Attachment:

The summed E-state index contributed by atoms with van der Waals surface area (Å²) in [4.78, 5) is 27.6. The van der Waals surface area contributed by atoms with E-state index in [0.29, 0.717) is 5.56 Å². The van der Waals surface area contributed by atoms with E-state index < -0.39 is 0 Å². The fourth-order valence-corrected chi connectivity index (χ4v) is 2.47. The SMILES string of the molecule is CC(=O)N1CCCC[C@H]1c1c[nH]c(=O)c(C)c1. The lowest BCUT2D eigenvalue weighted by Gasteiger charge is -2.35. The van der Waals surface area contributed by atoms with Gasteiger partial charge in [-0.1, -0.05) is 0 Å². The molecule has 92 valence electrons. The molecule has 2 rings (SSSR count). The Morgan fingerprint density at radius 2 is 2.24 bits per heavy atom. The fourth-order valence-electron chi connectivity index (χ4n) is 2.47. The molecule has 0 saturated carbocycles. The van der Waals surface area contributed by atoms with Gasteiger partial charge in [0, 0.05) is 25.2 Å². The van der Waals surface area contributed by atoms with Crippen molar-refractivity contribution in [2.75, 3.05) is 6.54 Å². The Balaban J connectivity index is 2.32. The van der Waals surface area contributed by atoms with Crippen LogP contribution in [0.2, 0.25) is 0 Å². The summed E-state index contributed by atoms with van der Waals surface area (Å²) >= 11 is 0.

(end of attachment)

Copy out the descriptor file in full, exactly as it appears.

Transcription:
The summed E-state index contributed by atoms with van der Waals surface area (Å²) in [4.78, 5) is 27.6. The van der Waals surface area contributed by atoms with E-state index in [0.29, 0.717) is 5.56 Å². The van der Waals surface area contributed by atoms with E-state index < -0.39 is 0 Å². The fourth-order valence-corrected chi connectivity index (χ4v) is 2.47. The SMILES string of the molecule is CC(=O)N1CCCC[C@H]1c1c[nH]c(=O)c(C)c1. The lowest BCUT2D eigenvalue weighted by Gasteiger charge is -2.35. The van der Waals surface area contributed by atoms with Gasteiger partial charge in [-0.1, -0.05) is 0 Å². The molecule has 92 valence electrons. The molecule has 2 rings (SSSR count). The Morgan fingerprint density at radius 2 is 2.24 bits per heavy atom. The fourth-order valence-electron chi connectivity index (χ4n) is 2.47. The molecule has 0 saturated carbocycles. The van der Waals surface area contributed by atoms with Gasteiger partial charge in [0, 0.05) is 25.2 Å². The van der Waals surface area contributed by atoms with Crippen molar-refractivity contribution in [2.75, 3.05) is 6.54 Å². The Balaban J connectivity index is 2.32. The van der Waals surface area contributed by atoms with Crippen LogP contribution in [0.2, 0.25) is 0 Å². The summed E-state index contributed by atoms with van der Waals surface area (Å²) >= 11 is 0.